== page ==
And then, we were outta there – a few minutes behind schedule, and narrowly averting disaster.  It would have taken hours to have processed Hayley in jail.  Not only would all the carefully planned logistics of physically getting Hayley to treatment have been fouled up, but she would also have been in heavy withdrawal by then. “I never would have gone through with it all, Mom. I would have changed my mind.”

We actually swung in to the Starbuck’s parking lot in Seattle right on schedule.  Brian and Jake were waiting for us.  It was a tearful reunion. The boys hadn’t seen their sister in over a year, and she looked very different. Hayley seemed to be in one of her manic modes, ordering coffee drinks, pastries, and sandwiches – on top of the coffee and food I had purchased a few hours earlier – not to mention the lunch I had packed and the snacks Hayley grabbed from my pantry.  Is this her eating disorder rearing its ugly head?  Here it all comes.  I’ll fast forward a bit, because this has gotten way too long.

On the way to the airport, Hayley’s conversation and humor seemed inappropriate.  She tried on my sunglasses and quipped that she guessed she wouldn’t steal them because they were prescription lenses; she remarked to Jake how lucky he was to have such huge veins in his feet – that she couldn’t find any on her own feet any more; and when she asked Jake about his job and he told her about a recent business trip to Amsterdam, she asked him if he had gotten high there – and recalled being totally blitzed out of her mind when she was there in 2000. Later, Jake told me that Hayley seemed to be her same ‘ol self-centered, brash, entitled self, with a harder edge.  “And the scary part is”, he went on to say, “is that she acted that way before she became a heroin addict. ” He was disappointed and was expecting at least a shred of humility, contriteness, surrender, and gratitude.  It just wasn’t there – in fact, Hayley almost seemed to enjoy dropping little bombs/remarks regaling some of the details of her drug life.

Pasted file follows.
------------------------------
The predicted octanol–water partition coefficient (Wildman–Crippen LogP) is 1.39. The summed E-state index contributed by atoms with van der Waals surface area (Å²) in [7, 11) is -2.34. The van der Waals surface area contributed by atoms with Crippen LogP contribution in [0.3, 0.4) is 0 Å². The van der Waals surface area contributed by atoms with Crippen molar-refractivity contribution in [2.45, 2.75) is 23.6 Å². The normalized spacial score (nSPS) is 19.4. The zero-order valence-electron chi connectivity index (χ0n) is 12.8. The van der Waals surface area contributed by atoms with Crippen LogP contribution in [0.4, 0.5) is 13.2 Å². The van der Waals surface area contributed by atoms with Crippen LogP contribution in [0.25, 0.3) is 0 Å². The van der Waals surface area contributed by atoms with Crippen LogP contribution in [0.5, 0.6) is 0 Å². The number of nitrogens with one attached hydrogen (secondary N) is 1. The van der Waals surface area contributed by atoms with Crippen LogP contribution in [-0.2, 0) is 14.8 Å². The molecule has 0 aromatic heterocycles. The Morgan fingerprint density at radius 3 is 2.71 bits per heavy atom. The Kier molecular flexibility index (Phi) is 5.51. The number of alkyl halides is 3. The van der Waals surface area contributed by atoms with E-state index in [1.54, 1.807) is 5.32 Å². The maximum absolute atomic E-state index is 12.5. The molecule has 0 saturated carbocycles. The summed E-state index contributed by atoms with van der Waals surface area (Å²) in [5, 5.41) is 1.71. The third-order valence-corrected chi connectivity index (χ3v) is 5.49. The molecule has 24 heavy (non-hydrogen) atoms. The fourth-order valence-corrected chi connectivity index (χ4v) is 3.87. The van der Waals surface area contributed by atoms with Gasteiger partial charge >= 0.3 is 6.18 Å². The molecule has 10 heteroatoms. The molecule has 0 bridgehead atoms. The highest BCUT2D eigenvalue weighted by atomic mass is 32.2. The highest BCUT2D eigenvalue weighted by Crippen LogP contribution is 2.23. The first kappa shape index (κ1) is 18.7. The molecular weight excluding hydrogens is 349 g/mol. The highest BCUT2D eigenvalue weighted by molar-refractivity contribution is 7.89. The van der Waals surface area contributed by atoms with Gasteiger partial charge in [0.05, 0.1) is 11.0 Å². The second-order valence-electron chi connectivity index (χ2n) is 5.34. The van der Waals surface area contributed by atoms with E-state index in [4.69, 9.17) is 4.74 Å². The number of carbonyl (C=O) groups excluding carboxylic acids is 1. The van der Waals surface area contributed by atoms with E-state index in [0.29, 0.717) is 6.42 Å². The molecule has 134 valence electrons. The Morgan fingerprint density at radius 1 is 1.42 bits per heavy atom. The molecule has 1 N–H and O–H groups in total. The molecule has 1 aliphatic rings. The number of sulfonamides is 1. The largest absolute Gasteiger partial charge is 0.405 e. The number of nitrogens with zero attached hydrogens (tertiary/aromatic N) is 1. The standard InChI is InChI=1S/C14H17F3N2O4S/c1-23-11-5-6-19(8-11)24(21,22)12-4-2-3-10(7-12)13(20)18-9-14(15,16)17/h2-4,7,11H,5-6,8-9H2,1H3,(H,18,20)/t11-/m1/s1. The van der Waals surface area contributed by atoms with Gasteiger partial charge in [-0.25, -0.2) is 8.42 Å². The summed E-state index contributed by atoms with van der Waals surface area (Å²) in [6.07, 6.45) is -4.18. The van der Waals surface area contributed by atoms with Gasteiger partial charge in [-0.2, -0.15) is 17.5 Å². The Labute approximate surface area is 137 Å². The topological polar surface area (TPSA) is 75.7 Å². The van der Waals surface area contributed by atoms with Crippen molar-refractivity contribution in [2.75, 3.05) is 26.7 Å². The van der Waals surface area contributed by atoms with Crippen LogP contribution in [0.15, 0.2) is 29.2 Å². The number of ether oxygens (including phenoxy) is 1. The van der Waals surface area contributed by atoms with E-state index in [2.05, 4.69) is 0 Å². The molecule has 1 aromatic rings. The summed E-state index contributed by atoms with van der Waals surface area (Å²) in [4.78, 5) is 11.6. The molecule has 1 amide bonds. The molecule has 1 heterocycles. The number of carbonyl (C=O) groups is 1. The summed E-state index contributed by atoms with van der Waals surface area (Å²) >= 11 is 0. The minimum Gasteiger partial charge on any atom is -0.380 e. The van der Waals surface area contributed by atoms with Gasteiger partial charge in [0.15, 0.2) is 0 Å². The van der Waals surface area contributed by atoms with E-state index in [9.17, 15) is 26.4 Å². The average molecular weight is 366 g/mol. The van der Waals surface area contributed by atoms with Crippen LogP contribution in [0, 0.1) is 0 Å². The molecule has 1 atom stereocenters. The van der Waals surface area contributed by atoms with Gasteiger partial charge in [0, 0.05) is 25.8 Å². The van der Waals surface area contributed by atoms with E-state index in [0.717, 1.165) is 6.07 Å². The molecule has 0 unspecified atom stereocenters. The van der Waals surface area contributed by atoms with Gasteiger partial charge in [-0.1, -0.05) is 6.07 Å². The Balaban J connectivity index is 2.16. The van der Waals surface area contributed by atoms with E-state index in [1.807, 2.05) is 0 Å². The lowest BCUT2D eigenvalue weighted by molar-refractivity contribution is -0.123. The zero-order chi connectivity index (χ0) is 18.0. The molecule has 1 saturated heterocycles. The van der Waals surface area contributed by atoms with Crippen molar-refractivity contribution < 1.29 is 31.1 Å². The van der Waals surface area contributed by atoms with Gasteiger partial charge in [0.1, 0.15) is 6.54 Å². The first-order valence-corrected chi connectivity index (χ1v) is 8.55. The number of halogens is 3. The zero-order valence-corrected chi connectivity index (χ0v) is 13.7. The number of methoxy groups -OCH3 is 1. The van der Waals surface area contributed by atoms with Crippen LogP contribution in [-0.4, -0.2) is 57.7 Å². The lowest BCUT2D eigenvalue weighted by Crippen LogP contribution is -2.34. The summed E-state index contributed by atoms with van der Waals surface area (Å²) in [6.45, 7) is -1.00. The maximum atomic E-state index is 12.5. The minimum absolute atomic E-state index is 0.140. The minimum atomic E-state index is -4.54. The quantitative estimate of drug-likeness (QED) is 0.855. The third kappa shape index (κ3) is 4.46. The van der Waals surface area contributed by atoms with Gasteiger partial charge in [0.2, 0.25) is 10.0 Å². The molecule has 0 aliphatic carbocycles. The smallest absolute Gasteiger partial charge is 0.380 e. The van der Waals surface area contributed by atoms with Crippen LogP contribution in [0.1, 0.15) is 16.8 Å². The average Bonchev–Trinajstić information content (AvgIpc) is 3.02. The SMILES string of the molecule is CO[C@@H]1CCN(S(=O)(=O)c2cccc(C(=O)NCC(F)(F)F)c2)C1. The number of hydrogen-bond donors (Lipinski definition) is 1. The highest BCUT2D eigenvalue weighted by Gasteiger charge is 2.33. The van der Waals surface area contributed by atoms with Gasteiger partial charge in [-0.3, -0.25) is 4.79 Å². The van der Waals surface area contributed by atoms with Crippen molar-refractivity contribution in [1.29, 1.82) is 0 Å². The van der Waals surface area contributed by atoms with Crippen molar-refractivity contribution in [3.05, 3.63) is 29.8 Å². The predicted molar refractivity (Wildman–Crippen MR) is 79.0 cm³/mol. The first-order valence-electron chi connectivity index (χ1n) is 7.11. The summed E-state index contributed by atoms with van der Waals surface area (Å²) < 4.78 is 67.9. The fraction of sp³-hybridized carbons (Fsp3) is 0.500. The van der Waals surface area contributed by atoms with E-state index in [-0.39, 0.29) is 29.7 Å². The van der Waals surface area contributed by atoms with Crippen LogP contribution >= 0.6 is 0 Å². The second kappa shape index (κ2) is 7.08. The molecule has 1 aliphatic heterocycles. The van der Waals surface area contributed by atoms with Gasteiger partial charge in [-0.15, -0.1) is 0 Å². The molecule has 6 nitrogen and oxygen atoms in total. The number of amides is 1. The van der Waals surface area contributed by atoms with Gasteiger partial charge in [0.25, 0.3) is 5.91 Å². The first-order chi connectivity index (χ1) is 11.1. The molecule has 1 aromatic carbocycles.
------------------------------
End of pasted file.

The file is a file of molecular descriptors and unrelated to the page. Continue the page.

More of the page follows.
At the airport, Jake and I helped Brian and Hayley get checked in.  Brian, a documentary film maker, had all his camera  and personal gear with him, having come directly from a shoot in Albuquerque. He had his hands full managing all the equipment, bags, Hayley’s meds, and just keeping track of her.  By the grace of god, airport security accepted Hayley’s expired driver’s license and passport as her photo ID.

Jake and I got in to my car and waved goodbye.  Jake was driving, and put his hand on my leg. “Let her go, Mom.  It’s up to her now.”  Brian’s report to us was that the trip went fine.  Hayley slept most of the way.  However, she tried to buy a beer in the airport terminal, and they wouldn’t accept her expired ID.  She had better luck on the plane itself.  Does she realize she will have to give up alcohol, as well?

Brad (Hayely’s dad) and Jill, his wife, were there in California to meet the plane – as was Safe Harbor. And then, it was finished.  The master plan to get Hayley to treatment had been completed.

For about an hour on Saturday, I was with my three children – all of us together at the same time, on the same team, to get Hayley help and out of the risky lifestyle she had been living in for over a year. It was a miracle – – – and the best Mother’s Day present imaginable.  However, now comes the waiting.  Will she stick it out? Can she schmooze her way through a team of professionals like she did in 2002 at the eating disorder treatment center? Who and what has she become?  Can you “undo” ways of thinking and behaving?